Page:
Memory makes us. If we couldn't recall the who, what, where, and when of our everyday lives, we would never be able to manage. We mull over ideas in the present with our short-term (or working) memory, while we store past events and learned meanings in our long-term (episodic or semantic) memory.

What's more, memory is malleable–and it tends to decay with age. So stay sharp by reading our articles on the science of recollection.

Recent Posts on Memory

Men Lose Their Memory Faster With Age

By Temma Ehrenfeld on April 23, 2015 in Open Gently
Men lose their memory faster than women.

Returning to an Unchanged Place Reveals How You Have Changed

Returning to a place from your past that remains unchanged can reveal how you've evolved and give you clues as to where you should go with your life from here.

Your Brain's Trash Bin: What's in It and Why

Emptying mental garbage can save your life

We Don't Repress Painful Childhood Memories

By Temma Ehrenfeld on April 22, 2015 in Open Gently
Most people remember incidents of sexual abuse as children though they may not have understood them.

Back to the Future

By David Ludden Ph.D. on April 21, 2015 in Talking Apes
Our brains don’t store everything that happens to us, only those events that may have future relevance.

Addiction: A Systems Perspective

By Dan Mager MSW on April 21, 2015 in Some Assembly Required
The dynamics of systems theory and neuroplasticity can provide valuable windows through which we can better understand the respective processes that contribute to addiction and recovery.

Power Naps Help Your Hippocampus Consolidate Memories

Taking a power nap helps your hippocampus consolidate memories and helps you seize the day.

3 Tips for Seeking Compassion When Emotionally Distressed

By Guy Winch Ph.D. on April 19, 2015 in The Squeaky Wheel
When you want to reach out after an emotionally distressing event, which person is more likely to be compassionate and supportive, someone who has been through a similar experience or someone who has not? Read on to find out...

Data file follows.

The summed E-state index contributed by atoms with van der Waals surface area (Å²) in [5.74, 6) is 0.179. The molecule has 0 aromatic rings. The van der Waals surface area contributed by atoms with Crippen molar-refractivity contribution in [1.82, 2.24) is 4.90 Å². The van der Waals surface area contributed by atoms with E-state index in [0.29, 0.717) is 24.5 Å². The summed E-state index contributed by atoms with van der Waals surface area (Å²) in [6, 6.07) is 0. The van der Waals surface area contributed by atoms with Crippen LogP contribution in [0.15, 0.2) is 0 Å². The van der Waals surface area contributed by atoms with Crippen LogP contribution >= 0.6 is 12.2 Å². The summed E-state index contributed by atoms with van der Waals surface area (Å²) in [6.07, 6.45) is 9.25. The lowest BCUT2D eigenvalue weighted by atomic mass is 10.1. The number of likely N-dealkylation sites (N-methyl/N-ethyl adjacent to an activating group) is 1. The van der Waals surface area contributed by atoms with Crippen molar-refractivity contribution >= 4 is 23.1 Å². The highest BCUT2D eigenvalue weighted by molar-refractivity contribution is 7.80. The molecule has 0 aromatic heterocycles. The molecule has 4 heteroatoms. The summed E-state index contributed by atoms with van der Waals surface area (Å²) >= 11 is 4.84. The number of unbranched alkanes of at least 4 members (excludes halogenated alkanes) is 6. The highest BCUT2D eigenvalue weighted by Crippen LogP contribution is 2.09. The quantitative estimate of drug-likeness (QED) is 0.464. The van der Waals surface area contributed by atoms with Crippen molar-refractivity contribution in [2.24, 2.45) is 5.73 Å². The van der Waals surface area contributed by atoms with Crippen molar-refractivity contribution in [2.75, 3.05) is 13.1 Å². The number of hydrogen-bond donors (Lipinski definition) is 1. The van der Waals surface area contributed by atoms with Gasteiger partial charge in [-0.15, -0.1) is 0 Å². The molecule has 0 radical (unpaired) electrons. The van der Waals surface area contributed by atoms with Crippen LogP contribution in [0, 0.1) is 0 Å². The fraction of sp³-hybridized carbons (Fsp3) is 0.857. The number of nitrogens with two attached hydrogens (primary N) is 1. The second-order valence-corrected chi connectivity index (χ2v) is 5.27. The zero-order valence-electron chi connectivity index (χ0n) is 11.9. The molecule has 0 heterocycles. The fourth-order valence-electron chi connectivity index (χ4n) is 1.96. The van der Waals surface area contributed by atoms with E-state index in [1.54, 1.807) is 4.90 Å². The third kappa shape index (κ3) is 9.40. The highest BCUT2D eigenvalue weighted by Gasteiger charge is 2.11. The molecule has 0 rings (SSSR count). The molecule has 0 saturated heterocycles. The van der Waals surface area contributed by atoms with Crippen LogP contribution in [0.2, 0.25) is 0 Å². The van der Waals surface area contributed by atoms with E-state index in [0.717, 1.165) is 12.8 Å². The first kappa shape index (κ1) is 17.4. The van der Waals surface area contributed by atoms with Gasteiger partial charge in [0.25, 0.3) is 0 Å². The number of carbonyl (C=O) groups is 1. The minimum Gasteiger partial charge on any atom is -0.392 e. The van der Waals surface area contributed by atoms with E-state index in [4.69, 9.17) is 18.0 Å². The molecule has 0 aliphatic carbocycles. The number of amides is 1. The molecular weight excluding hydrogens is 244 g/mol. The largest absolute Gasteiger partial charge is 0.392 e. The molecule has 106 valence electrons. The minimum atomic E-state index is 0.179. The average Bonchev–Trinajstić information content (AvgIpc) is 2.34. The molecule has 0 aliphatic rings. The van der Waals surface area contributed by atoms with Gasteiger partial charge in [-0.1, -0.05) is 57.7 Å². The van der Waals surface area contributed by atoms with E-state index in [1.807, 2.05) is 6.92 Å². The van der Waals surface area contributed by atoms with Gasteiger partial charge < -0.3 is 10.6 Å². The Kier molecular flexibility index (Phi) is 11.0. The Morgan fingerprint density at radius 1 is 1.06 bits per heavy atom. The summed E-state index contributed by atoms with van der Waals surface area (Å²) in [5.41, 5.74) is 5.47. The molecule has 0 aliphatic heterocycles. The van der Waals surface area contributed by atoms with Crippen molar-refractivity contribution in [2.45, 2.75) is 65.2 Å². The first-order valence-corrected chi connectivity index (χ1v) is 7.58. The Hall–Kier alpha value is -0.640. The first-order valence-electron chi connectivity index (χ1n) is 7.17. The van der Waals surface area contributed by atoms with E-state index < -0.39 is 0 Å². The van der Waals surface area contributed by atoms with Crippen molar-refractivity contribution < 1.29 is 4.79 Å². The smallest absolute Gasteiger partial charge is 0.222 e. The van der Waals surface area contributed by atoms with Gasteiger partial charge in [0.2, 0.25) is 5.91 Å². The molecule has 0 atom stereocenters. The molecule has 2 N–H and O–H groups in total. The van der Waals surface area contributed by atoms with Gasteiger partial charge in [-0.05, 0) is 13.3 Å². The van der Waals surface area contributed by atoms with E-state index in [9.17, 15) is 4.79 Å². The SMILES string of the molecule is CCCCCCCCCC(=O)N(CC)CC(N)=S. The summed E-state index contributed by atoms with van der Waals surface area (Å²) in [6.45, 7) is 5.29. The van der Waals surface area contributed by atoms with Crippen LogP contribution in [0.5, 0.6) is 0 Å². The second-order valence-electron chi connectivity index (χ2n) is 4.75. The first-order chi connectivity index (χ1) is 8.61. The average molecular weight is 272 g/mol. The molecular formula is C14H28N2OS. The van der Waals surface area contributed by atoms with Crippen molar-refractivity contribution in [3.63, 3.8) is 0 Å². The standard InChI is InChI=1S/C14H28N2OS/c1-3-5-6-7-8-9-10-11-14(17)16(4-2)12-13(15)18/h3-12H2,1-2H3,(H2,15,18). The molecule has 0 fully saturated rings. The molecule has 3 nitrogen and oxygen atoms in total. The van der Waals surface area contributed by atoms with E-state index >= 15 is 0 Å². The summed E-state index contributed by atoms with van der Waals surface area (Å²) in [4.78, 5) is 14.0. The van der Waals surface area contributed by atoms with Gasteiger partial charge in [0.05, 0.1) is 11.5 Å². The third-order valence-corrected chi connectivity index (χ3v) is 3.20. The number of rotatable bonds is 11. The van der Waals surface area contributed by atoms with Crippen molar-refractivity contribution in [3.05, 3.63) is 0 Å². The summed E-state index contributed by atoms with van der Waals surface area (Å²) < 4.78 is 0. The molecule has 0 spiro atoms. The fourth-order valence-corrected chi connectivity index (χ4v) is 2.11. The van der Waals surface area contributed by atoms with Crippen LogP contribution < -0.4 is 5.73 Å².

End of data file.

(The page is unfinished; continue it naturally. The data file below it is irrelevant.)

Motor Activity Improves Working Memory in Children with ADHD

A new study suggests that a majority of students with ADHD could perform better on classroom work, tests, and homework if they were allowed to sit on activity balls or exercise bikes while learning.

Perfectionism: Inherited or A Psychological Solution?

There are many articles and research that reference Perfectionism. The term can be loosely thrown around to assume that all perfectionism is an inherited trait. This may be true for some, but not others. Perhaps psychological experiences influence a person's perfectionism. In either case, not enough is known or understood to assert causation.

The Gold Standard for Healing the World...

Remember an incident when someone listened deeply to you and then talked with you when you were in a bad place. Would you want to honor that person if you could? If so, they would just want you to do onto someone else what they did onto you. Isn't that so?

How The Politics of Memory Affects Us All

By Sam Osherson Ph.D. on April 16, 2015 in Listen Up!
How our society remembers history affects our sense of identity and well-being. The current controversy about remembering the Vietnam War trickles through families up to the present day, and shapes what kind of future our children will encounter.

Body Punishment

By The Book Brigade on April 16, 2015 in The Author Speaks
Obsessive-compulsive disorder takes many forms, but all of them involve repetitive behaviors that often create vicious cycles of anxiety and shame. Maggie Lamond Simone punished herself to maintain a public face—until the same disorder was diagnosed in her child. Only then did the healing begin.

What Makes Us Tick?

They met in a airport because of a book that one of them was reading, the same the other had recently read. The conversation was so stimulating that they decided to continue it online and share it with their readers. They both believe this will be the first of an endless series of talks about the subject—what makes people tick—that tickles them the most.